TeX - LaTeX Stack Exchange is a question and answer site for users of TeX, LaTeX, ConTeXt, and related typesetting systems. Join them; it only takes a minute:

Sign up
Here's how it works:
  1. Anybody can ask a question
  2. Anybody can answer
  3. The best answers are voted up and rise to the top

This question already has an answer here:

I'm writing a presentation in Beamer using the Frankfurt theme. I like the dots that appear in the header denoting various slides (as in this sample), but I can't seem to get them to show up. Compiling various Frankfurt-based presentations found on the Internet is also no help.

My basic slide setup is

\begin{frame}{Here's the title}
        \item some points...

How can I get the nice circles in the header of the slides?

share|improve this question

marked as duplicate by diabonas, zeroth, Claudio Fiandrino, Andrew Swann, Kurt Mar 14 '13 at 12:19

This question has been asked before and already has an answer. If those answers do not fully address your question, please ask a new question.

Pardon the question, the answer was found in *overflow's "related" section. Long story short: Frankfurt requires subsections in order to render the little circles; updating the subsection counter by \setcounter{subsection}{1} after each new section heading is sufficient for this (if you're not interested in subsections).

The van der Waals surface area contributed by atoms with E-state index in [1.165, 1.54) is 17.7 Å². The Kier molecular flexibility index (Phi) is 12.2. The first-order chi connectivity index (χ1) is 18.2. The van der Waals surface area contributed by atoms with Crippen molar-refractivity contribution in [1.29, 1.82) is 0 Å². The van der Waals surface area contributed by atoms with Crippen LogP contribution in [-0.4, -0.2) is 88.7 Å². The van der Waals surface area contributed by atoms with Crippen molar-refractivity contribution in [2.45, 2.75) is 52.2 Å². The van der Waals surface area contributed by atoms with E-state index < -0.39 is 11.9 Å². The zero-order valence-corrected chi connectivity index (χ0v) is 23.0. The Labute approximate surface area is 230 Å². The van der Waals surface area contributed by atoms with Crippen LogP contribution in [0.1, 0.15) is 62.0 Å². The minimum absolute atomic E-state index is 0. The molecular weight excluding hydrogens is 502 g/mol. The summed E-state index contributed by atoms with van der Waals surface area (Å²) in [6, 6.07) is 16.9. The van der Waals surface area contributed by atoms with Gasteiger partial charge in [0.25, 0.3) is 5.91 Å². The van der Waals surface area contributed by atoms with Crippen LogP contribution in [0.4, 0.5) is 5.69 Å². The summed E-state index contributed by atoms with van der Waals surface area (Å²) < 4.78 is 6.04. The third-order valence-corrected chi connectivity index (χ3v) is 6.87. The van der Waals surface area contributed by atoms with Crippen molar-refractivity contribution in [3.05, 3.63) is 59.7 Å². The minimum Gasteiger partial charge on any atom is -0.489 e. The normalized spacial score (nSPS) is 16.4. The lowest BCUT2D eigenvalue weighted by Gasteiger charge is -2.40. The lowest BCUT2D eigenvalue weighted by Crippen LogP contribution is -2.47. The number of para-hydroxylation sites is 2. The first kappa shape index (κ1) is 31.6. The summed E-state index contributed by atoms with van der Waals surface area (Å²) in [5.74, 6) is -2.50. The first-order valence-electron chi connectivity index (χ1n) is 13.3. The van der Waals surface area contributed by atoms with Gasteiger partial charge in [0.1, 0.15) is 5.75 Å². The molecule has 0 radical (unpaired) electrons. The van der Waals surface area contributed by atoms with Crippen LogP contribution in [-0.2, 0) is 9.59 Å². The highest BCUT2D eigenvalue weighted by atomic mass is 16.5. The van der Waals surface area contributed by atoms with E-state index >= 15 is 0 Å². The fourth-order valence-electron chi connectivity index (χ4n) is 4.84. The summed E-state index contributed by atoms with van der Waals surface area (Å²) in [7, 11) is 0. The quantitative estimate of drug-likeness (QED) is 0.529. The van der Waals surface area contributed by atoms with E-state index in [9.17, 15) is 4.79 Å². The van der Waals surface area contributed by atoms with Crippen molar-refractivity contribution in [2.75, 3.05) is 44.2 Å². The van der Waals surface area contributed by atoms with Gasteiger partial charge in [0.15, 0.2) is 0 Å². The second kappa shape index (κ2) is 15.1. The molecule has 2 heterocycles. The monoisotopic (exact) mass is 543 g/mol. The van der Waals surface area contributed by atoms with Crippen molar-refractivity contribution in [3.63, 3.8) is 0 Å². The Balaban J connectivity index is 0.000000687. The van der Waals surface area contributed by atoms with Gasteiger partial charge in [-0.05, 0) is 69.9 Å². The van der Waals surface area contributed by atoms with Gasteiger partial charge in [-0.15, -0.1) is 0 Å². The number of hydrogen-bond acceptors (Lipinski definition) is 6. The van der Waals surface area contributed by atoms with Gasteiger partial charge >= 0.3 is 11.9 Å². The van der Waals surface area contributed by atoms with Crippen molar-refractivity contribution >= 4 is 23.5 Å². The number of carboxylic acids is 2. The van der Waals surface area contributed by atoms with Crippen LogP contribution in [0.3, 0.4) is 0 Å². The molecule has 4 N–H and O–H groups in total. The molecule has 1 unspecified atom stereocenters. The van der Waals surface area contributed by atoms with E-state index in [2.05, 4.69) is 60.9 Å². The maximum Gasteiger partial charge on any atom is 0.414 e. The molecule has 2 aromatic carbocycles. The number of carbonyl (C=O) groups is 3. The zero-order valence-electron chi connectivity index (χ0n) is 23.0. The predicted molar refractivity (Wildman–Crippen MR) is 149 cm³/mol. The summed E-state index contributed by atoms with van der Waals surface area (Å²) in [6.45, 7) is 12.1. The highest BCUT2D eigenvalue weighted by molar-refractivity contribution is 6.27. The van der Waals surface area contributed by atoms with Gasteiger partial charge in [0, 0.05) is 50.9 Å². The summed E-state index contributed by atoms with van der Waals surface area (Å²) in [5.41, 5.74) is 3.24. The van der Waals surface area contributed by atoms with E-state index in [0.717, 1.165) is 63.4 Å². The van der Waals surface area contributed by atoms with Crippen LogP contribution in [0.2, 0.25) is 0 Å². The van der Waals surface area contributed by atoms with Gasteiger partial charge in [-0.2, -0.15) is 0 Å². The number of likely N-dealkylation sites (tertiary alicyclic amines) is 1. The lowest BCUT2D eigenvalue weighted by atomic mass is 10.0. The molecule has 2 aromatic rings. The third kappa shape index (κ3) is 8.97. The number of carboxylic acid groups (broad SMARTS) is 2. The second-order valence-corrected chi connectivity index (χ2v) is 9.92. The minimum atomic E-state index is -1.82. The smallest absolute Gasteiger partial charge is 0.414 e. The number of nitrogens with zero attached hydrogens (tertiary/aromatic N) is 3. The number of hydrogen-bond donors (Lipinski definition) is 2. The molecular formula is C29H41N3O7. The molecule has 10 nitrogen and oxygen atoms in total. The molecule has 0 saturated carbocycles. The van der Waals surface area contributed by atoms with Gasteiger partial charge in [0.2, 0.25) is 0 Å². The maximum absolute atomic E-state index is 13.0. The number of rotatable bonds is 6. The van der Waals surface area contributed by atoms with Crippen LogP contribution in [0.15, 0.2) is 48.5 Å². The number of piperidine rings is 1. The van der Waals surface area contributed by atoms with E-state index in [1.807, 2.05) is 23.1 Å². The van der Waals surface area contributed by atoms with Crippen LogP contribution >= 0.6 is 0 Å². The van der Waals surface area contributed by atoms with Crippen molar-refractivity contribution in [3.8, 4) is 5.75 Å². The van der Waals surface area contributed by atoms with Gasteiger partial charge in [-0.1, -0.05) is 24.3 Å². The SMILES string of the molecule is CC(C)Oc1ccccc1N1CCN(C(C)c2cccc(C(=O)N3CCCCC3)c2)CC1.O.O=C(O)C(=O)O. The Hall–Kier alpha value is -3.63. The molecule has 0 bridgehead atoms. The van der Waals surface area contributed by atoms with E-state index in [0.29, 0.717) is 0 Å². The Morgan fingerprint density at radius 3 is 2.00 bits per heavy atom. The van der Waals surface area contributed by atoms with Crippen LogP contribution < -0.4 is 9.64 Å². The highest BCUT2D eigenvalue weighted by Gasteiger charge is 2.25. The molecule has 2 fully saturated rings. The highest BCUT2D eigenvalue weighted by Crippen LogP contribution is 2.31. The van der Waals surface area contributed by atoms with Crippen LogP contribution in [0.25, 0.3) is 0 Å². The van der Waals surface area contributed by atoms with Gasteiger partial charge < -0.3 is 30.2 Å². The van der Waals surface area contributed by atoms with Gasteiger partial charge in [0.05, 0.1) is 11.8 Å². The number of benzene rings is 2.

share|improve this answer
-1 for answering your own question after six minutes; +2 for the "counter" trick. BTW, you should use \stepcounter{subsection} to get the correct color (grey instead of white) for empty circles. – lockstep Jul 15 '11 at 20:31
and what happens to the table of contents? – pluton Jul 15 '11 at 20:55
@lockstep: self-answering is explicitly encouraged. As is searching for related questions before posting. – Caramdir Jul 15 '11 at 21:12
@Caramdir: I'm not against self-answering (I've done it myself frequently), but rather against waiting less than, say, 30 minutes before providing an answer to one's one question. – lockstep Jul 15 '11 at 21:16
@lockstep: I'd say one should write an answer when one has it. That save the time of everyone else. – Caramdir Jul 15 '11 at 21:20

enter image description here

share|improve this answer

Actually, using \stepcounter{subsection} after every \section{...} gives better results than using \setcounter{subsection}{1}. For my document, the latter misplaced the dots.

share|improve this answer

Not the answer you're looking for? Browse other questions tagged or ask your own question.